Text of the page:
— Two people cycling were seriously injured in recent weeks on Dublin’s quays.
— Campaigners urge people who cycle to ride this Sunday in support of the Liffey Cycle Route.
There are twice as many people cycling as there are people in cars on the quays in Dublin at the morning rush hour, a video survey by the Dublin Cycling Campaign has found.
The news comes as the National Transport Authority confirmed to this website that a report looking at options for a segregated cycle route was again delayed.
It also follows two collisions in less than two weeks were people cycling were left with serious injuries — in one case a man in his 60s had the bones in his foot crushed in a collision with a coach driver and, on Monday last, another man was left with injuries which were described by Gardai as serious but not life threatening after a collision with the driver of a van with a trailer.
The Dublin Cycling Campaign found that when combined, cars (25%), taxis (8%), commercial vehicles (7%) and motorcycle (3%) amount to 42% of vehicles counted on Ormond Quay at Capel Street, but bicycles outnumber all of these and amount to 49% of vehicles counted on the quays at that junction.
The group highlighted how the 1,126 bicycles outnumbered private cars by a ratio of almost 2:1.
Buses account for the last 9% of vehicles, but carry the most people per vehicle — up to and above 100 people per bus at any one time.
A previous traffic count by Dublin City Council on the nearby Ellis Quay already confirmed that bicycles outnumbering cars and that there was a rapid increase in cycling between 2014 and 2016. Since then, the space for cars has been reduced along the central quays to allow for bus and Luas priority, but cycle lanes are still non-continuous and not segregated, with cycling is often mixed with buses.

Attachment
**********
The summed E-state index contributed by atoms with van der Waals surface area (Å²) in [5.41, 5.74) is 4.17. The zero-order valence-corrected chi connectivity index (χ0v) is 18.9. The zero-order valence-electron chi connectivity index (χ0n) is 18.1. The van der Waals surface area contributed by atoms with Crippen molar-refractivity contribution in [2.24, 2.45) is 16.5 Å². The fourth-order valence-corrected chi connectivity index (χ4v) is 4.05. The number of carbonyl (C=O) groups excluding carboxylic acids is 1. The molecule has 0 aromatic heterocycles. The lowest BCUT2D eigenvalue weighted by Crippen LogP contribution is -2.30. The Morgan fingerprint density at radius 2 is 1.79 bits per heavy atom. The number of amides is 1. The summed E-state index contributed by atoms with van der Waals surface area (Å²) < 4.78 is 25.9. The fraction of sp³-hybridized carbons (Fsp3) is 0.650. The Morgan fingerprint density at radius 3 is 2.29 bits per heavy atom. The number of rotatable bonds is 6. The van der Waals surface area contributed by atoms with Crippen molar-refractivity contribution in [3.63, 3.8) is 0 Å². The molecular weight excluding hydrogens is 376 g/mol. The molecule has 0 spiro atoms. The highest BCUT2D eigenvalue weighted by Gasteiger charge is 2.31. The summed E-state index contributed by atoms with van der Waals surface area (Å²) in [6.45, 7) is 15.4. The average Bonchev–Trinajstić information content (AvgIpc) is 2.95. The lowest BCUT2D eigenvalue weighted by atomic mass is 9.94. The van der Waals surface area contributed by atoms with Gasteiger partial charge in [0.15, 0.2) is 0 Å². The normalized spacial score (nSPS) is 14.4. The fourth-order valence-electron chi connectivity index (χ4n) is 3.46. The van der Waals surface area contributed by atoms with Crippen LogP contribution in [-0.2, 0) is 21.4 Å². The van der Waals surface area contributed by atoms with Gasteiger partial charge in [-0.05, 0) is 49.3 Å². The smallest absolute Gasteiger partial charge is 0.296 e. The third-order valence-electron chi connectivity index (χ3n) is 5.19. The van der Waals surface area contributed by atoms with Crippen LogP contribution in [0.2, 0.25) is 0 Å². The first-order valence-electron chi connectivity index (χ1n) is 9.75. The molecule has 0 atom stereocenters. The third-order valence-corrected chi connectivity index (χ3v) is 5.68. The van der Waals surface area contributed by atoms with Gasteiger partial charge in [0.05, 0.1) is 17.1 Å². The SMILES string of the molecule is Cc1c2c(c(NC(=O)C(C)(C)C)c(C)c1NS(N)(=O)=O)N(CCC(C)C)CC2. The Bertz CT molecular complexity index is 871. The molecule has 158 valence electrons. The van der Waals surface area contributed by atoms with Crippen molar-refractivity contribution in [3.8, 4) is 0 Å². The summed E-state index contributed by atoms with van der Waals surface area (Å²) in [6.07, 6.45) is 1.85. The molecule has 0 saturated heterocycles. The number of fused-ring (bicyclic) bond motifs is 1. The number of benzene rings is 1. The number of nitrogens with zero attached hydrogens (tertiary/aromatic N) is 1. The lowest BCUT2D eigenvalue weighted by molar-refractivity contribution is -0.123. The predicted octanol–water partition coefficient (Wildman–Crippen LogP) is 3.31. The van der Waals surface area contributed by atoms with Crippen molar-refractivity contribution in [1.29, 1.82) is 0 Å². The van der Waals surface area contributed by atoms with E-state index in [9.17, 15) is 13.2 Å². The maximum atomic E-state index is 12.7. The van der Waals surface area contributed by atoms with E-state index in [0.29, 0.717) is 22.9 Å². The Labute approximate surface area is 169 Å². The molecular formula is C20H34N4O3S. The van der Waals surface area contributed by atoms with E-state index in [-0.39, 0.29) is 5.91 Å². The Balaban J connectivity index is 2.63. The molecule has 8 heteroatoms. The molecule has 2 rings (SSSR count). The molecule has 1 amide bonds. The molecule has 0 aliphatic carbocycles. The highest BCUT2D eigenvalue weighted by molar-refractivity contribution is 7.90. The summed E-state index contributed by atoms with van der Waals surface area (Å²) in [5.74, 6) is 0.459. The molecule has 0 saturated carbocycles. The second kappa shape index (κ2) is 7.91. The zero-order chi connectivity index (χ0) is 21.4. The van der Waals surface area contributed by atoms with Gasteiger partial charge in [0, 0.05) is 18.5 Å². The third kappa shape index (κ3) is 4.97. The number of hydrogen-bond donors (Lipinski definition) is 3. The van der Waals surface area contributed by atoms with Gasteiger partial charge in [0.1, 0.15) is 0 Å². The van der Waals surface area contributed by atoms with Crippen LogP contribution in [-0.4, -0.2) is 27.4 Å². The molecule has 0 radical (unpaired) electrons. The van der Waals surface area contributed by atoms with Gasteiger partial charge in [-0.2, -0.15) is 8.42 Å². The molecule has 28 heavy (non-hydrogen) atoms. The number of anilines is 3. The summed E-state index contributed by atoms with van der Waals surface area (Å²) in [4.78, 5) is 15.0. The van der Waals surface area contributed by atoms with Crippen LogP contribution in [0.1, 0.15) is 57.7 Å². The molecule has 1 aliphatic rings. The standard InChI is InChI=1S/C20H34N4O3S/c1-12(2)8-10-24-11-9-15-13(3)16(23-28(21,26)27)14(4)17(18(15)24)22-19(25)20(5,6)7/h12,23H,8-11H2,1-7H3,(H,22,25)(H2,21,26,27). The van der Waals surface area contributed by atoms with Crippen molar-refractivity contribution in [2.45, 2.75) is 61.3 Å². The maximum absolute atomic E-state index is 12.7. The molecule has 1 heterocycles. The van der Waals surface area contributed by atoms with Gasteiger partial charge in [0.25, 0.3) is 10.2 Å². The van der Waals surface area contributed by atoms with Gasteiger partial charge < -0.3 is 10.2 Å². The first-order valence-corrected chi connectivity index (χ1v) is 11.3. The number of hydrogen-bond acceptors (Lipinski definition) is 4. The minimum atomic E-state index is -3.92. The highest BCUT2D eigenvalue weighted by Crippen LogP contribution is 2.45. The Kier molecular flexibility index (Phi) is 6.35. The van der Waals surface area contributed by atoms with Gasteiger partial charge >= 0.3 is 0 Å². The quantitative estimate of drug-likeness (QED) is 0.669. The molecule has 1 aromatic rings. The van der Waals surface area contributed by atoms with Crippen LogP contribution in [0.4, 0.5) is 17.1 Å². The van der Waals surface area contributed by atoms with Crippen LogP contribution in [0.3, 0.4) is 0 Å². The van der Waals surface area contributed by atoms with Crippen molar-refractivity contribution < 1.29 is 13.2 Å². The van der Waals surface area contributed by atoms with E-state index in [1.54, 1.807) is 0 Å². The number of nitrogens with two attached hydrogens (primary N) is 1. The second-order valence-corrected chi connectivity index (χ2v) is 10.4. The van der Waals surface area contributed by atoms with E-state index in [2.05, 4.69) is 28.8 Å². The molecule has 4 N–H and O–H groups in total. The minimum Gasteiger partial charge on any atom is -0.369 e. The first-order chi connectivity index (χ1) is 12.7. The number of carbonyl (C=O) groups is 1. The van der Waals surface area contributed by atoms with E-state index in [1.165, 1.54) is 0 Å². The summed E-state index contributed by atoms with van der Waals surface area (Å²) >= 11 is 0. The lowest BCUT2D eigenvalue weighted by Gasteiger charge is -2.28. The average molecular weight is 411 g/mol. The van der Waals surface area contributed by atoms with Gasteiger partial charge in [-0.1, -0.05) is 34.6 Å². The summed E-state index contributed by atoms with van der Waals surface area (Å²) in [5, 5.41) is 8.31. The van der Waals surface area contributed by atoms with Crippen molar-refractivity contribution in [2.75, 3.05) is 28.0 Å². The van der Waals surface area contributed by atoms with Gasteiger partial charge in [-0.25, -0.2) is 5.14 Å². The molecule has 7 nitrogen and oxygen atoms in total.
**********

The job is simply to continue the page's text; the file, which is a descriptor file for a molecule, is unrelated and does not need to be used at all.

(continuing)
A project to build a segregated cycle route on the quays — called the Liffey Cycle Route — is so-far in pre-planning for nearly 7 years.
As was reported in April, the project was delayed once more because the National Transport Authority (NTA) said that it wants to be as thorough as it can possibly be before a definitive decision is made.
The NTA were due to have received a report from its consultant over a week ago, on June 22, but yesterday a spokesman said that the “report is close to completion, but still requires some work.”
NTA previously said they would consult with city council officials before making the report public.
The route is seen as key as it links together a large number of residential areas, work places, transport hubs, tourist sites, and planned and existing segregated cycle routes. Linking together segregated cycle routes into a network is seen as key to further increasing the number of people cycling.
Kieran Ryan, spokesman for the Dublin Cycling Campaign, said: “The NTA has now missed two deadlines for producing the consultant’s report on the future of the Liffey Cycle Route; one in April and another in June. These further delays to a project which began in 2011, and has yet to produce a final design for the cycle route, seriously undermine our faith in the NTA’s ability to bring this vital piece of cycling infrastructure to fruition.”
Ryan said: “Bicycles account for half of all vehicles on the north quays in the morning rush hour. Twice as many people cycle the North Quays during rush hour as drive private cars.”
He said the method used to count vehicles was to film the road for the time period between 8am-9.15am, and then review the footage to determine the total traffic count and the breakdown of modes. The quays at the junction at Capel Street includes two general lanes and one bus lane.
“The traffic survey reinforces the urgent need for a safe, segregated cycle route along the Liffey Quays,” said Ryan.
He urged people who cycle in Dublin to join in a planned cycle of the quays next Sunday to demand a safe, segregated cycle route along the Liffey Quays.
He added: “If people want to support safe, segregated cycling in Dublin City Centre, then they should come along on Sunday.”
IMAGES: Graphics and photo provided by the Dublin Cycling Campaign